HCV Animal Models: A Journey of More than 30 Years
AbstractIn the 1970s and 1980s it became increasingly clear that blood transfusions could induce a form of chronic hepatitis that could not be ascribed to any of the viruses known to cause liver inflammation. In 1989, the hepatitis C virus (HCV) was discovered and found to be the major causative agent of these infections. Because of its narrow ropism, the in vivo study of this virus was, especially in the early days, limited to the chimpanzee. In the past decade, several alternative animal models have been created. In this review we review these novel animal models and their contribution to our current understanding of the biology of HCV. View Full-Text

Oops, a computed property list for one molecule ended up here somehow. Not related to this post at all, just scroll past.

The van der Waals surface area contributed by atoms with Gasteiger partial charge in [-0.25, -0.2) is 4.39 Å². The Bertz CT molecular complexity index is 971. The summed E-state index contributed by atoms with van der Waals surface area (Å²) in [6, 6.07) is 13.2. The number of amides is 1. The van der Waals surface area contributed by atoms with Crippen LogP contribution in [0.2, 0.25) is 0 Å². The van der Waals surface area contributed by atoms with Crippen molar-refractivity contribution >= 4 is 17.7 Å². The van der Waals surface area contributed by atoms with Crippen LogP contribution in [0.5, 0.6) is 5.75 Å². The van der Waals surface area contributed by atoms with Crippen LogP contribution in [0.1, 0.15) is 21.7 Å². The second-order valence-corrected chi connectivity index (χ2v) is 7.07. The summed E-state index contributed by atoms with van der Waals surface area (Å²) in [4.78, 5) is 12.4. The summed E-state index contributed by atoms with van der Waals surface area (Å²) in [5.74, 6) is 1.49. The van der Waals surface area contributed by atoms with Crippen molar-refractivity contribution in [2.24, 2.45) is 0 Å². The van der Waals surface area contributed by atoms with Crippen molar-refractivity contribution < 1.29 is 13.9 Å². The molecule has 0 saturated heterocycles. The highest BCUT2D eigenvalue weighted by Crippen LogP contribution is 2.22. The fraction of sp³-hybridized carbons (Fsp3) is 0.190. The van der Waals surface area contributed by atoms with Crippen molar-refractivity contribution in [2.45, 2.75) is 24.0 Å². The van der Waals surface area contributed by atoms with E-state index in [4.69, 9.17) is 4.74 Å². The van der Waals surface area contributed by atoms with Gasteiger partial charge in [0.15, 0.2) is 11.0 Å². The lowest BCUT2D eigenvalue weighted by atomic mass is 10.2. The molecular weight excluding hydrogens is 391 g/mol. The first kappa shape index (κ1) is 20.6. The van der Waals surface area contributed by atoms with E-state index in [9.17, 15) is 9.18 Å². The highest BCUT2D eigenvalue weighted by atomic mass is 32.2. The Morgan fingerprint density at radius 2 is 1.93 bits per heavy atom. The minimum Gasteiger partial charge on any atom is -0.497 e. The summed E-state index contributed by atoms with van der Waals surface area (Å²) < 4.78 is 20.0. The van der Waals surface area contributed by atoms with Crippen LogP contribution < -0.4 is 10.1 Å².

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Meuleman, P.; Leroux-Roels, G. HCV Animal Models: A Journey of More than 30 Years. Viruses 2009, 1, 222-240.
Meuleman P, Leroux-Roels G. HCV Animal Models: A Journey of More than 30 Years. Viruses. 2009; 1(2):222-240.Chicago/Turabian Style
Meuleman, Philip; Leroux-Roels, Geert. 2009. "HCV Animal Models: A Journey of More than 30 Years." Viruses 1, no. 2: 222-240.